Edith Head, the designer whose works will go on show at Bendigo Art Gallery this week, might have made her name creating costumes for the Hollywood elite, but her own tastes were somewhat simpler.
The eight-time Academy Award winner wore just four colours to work: brown, beige, black and white. She never wanted to upstage her creations and the stars who wore them.
The designer worked on 1000 films before her death at age 83 and now a 70-piece selection of her best looks will show at the Bendigo gallery until January 21.
Paramount Pictures archivist Randall Thropp, who was in Bendigo for the exhibition, said it was her ability to move from one genre of film to the next that assured Head a long career in Hollywood.
“She was responsible for westerns, musicals, comedies, dramas, film noir; she had to oversee all of those and she was a master at doing her research as well,” Mr Thropp said.
Edith Head designs were the “crown jewel” of the Paramount archive, he said, a collection of more than 3000 vintage costumes.
Aside from Head’s sartorial eye, it was the designer’s diplomacy for which she became renowned.
Mr Thropp explained the Oscar winner was a keen negotiator between actors and directors, achieving looks that sated the demands of both parties.
Actress Kim Novak was said to vehemently oppose the idea of wearing a grey suit in film Vertigo, yet Head managed to dress her in that precise sort of outfit for much of the movie.
“She knew how to get them on board,” he said.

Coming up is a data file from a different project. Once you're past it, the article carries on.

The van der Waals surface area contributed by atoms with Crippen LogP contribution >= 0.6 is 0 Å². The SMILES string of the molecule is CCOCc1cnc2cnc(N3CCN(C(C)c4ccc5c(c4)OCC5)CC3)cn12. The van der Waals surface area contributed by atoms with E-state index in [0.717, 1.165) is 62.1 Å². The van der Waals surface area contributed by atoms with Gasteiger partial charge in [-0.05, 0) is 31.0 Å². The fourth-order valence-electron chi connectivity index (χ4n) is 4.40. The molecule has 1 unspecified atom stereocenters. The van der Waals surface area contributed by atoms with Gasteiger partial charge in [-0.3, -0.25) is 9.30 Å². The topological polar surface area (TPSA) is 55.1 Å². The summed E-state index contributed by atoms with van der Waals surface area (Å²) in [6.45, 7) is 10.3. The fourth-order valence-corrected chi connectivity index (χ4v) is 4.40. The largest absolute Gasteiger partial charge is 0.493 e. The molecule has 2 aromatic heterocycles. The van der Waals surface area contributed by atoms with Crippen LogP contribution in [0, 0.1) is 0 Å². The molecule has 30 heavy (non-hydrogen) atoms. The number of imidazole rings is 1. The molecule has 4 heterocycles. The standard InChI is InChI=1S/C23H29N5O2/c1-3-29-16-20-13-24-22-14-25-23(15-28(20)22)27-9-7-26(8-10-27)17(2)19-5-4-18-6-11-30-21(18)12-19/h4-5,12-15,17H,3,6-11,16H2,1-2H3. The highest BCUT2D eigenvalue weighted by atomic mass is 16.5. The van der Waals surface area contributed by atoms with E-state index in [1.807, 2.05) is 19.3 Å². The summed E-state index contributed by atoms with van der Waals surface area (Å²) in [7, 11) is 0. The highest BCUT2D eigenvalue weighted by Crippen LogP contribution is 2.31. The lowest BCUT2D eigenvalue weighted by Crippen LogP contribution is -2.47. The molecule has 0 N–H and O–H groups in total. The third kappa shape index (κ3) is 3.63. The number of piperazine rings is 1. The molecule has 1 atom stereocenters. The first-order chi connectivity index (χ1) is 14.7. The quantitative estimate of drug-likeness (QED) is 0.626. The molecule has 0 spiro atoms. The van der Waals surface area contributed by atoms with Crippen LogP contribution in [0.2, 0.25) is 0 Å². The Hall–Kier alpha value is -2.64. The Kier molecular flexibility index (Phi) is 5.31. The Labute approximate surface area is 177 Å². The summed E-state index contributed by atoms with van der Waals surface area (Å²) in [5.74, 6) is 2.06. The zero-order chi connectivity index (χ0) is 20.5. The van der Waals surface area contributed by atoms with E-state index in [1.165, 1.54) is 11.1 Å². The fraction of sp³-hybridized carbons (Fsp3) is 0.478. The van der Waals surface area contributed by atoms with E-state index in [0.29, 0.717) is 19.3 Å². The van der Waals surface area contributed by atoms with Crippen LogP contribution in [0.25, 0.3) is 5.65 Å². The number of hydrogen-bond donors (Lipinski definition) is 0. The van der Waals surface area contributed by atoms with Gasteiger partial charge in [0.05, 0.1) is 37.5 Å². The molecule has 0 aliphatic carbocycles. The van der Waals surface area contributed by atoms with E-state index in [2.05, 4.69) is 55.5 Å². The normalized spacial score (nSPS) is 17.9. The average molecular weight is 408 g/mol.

“It was all about developing the character.”
Melissa Galt, Head’s goddaughter and the daughter of actress Anne Baxter, also remembered her “Aunt Edie” as politically adroit.
In an era of bitter studio rivalry, Head was also able to move from Paramount Pictures to Universal, a shift less agile communicators would struggle to make.
But her godmother’s private persona was more relaxed, doing away with the monochrome wardrobe for Mexican blouses and full skirts.
“Edith the costume designer was a role, a character she built,” Ms Galt said.
It was a character who would eventually reach millions of Americans, with Head also appearing on television to advise women about fashion trends.
For curator Tansy Curtin, Head was an early example of today’s celebrity stylists, an expert at dressing women for their body shape.
Costuming was without a household name like Head today, but Ms Curtin said there could well be room for someone of her ilk.
“Maybe there’s a place for someone to say that not all women are [one] shape.”
Collectors’ new groove
It’s surprising, but true: until 30 years ago, silver screen costumes were out of favour with fashion collectors.
Now, however, they are highly sought after.
"There's much more Hollywood nostalgia now than before," Bendigo Art Gallery curator Tansy Curtin said.
“Those collectors who got in early have done very well for themselves.”
Of the 70 costumes shipped to Bendigo for the gallery’s Edith Head exhibition, most came from the United States.
But there are also 10 looks on loan from Brisbane collector Nicholas Inglis.
Exhibiting costumes and fashion came with unique challenges, Ms Curtin said, including fitting the garments to mannequins and working with fragile fabrics.
Head's work was particularly valuable, with the woman often lauded as the most significant costume designer in film history.
Over the course of her celebrated career, Head was awarded eight Academy Awards and dressed names including Gloria Swanson, Fred Astaire, Yul Brynner and Veronica Lake.